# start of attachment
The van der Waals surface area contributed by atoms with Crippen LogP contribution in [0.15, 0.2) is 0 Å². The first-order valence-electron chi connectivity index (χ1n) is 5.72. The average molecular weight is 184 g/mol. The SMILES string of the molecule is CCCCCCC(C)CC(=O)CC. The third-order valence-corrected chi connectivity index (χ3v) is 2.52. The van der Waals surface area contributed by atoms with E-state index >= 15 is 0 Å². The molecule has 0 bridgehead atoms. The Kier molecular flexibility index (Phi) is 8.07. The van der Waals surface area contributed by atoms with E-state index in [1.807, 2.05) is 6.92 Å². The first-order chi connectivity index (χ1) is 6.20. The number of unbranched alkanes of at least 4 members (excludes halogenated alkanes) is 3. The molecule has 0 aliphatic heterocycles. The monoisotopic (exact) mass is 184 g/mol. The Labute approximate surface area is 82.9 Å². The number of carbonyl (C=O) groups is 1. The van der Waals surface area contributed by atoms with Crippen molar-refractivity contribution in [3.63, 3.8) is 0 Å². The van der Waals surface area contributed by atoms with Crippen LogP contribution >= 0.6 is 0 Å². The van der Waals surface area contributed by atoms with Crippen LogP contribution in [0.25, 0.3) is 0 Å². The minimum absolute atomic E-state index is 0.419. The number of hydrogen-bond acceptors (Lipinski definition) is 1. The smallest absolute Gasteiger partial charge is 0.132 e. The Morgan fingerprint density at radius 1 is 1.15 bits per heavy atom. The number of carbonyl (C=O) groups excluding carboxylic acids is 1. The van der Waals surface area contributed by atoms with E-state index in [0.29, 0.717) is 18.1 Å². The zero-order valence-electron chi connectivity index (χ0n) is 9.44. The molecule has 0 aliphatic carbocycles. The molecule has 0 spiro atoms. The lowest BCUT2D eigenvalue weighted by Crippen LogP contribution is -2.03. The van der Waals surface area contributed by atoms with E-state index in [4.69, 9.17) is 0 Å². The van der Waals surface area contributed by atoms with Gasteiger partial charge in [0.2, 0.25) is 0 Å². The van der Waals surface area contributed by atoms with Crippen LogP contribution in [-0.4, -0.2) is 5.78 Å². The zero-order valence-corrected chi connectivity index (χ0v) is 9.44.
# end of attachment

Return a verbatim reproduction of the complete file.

The van der Waals surface area contributed by atoms with Crippen LogP contribution in [0.15, 0.2) is 0 Å². The first-order valence-electron chi connectivity index (χ1n) is 5.72. The average molecular weight is 184 g/mol. The SMILES string of the molecule is CCCCCCC(C)CC(=O)CC. The third-order valence-corrected chi connectivity index (χ3v) is 2.52. The van der Waals surface area contributed by atoms with E-state index >= 15 is 0 Å². The molecule has 0 bridgehead atoms. The Kier molecular flexibility index (Phi) is 8.07. The van der Waals surface area contributed by atoms with E-state index in [1.807, 2.05) is 6.92 Å². The first-order chi connectivity index (χ1) is 6.20. The number of unbranched alkanes of at least 4 members (excludes halogenated alkanes) is 3. The molecule has 0 aliphatic heterocycles. The monoisotopic (exact) mass is 184 g/mol. The Labute approximate surface area is 82.9 Å². The number of carbonyl (C=O) groups is 1. The van der Waals surface area contributed by atoms with Crippen molar-refractivity contribution in [3.63, 3.8) is 0 Å². The van der Waals surface area contributed by atoms with Crippen LogP contribution >= 0.6 is 0 Å². The van der Waals surface area contributed by atoms with Crippen LogP contribution in [0.25, 0.3) is 0 Å². The minimum absolute atomic E-state index is 0.419. The number of hydrogen-bond acceptors (Lipinski definition) is 1. The smallest absolute Gasteiger partial charge is 0.132 e. The Morgan fingerprint density at radius 1 is 1.15 bits per heavy atom. The number of carbonyl (C=O) groups excluding carboxylic acids is 1. The van der Waals surface area contributed by atoms with E-state index in [0.29, 0.717) is 18.1 Å². The zero-order valence-electron chi connectivity index (χ0n) is 9.44. The molecule has 0 aliphatic carbocycles. The molecule has 0 spiro atoms. The lowest BCUT2D eigenvalue weighted by Crippen LogP contribution is -2.03. The van der Waals surface area contributed by atoms with E-state index in [4.69, 9.17) is 0 Å². The van der Waals surface area contributed by atoms with Gasteiger partial charge in [0.2, 0.25) is 0 Å². The van der Waals surface area contributed by atoms with Crippen LogP contribution in [-0.4, -0.2) is 5.78 Å². The zero-order valence-corrected chi connectivity index (χ0v) is 9.44.